New Dietary Guidelines Challenge Obese Americans

MARCH 01, 2005
Susan Farley

The Department of Health and Human Services (HHS) recently announced the release of Dietary Guidelines for Americans 2005, a research-based booklet advising the American public on healthful eating and exercise strategies. This edition emphasizes calorie reduction and exercise and offers some of the strongest dietary guidelines to date. With two thirds of the American population overweight or obese and over half the population not getting enough physical activity, attention to the new revised guidelines is necessary to spark lifestyle changes for unhealthy Americans.

According to HHS Secretary Tommy Thompson, "These new dietary guidelines represent our best science-based advice to help Americans live healthier and longer lives. Promoting good dietary habits is key to reducing the growing problems of obesity and physical inactivity and to gaining the health benefits that come from a nutritionally balanced diet."The federal government uses these dietary guidelines for planning school lunch menus and other programs.

The new guidelines highlight 41 recommendations—23 for the general population and 18 for special populations—grouped into 9 areas: adequate nutrients within calorie needs, weight management, physical activity, food groups to encourage, fats, carbohydrates, sodium and potassium, alcoholic beverages, and food safety. The advice ranges from the obvious—"To prevent gradual weight gain over time, make small decreases in food and beverages calories and increase physical activity"—to the specific—"Consume less than 2300 mg (approximately 1 teaspoon of salt) of sodium per day."

These dietary guidelines do not necessarily offer any new advice on healthful eating habits. Rather, they reinforce what many Americans already know: eat nutritious foods; limit bad fats, cholesterol, sugar, salt, and alcohol; and get more exercise. These guidelines eschew the advice of fad diets, such as cutting out all carbohydrates or fats, in favor of promoting a balanced diet. Business and industry groups have already taken issue with some of the recommendations limiting sugar and enriched grains.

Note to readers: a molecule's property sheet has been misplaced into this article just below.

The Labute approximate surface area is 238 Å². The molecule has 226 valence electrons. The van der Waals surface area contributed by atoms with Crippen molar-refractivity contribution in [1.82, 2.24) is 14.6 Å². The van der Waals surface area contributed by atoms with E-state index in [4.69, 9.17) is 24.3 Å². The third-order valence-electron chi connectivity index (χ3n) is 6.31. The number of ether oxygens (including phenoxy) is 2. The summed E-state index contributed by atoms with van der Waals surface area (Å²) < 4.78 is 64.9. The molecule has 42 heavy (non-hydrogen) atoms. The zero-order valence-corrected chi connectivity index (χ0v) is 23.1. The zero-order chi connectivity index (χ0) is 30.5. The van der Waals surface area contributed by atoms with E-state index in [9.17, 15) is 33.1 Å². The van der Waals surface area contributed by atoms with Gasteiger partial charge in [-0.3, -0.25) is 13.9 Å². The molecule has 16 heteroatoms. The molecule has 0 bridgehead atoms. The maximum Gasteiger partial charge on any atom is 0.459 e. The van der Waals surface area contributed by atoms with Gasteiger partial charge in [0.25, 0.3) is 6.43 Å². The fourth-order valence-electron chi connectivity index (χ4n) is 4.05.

The most challenging recommendations concern exercise. The guidelines advise everyone to get a minimum of 30 to 60 minutes of moderate exercise every day, which would include a brisk walk or bike. Those trying to lose weight will need to exercise more intensely for 60 to 90 minutes each day. Many Americans will be wondering how they can fit additional exercise time into already hectic schedules.

Critics of the guidelines compare the lengthy recommendations in the current guide to the succinct and easier-to-understand recommendations of earlier versions. However, the revised guidelines include a different form of measurement designed to make life easier for Americans—instead of the nebulous "serving size,"these guidelines are based on common household measurements such as cups and ounces. For example, in a 2000-calorie/ day diet, people are encouraged to consume 4 1/2 cups of fruits and vegetables and 3 cups of fat-free or low-fat milk or a similar dairy product.

Director of the Center for Weight Management at the University of Texas Medical Branch, Dr. Russell LaForte explained that these recommended daily allowances have been shown to prevent classic syndromes such as scurvy, a vitamin C deficiency. Because these are simply guidelines, he says, it is unclear whether the doses would be optimum for everyone.

As for the usefulness of the new guidelines, LaForte commented, "If you eat what the report tells you to eat, you'll probably do better than you are now. But none of the healthy eating will do you any good if you don't increase your physical activity. This, as far as I am concerned, was the USDA's [US Department of Agriculture's] best recommendation."

Ms. Farley is a freelance medical writer based in Wakefield, RI.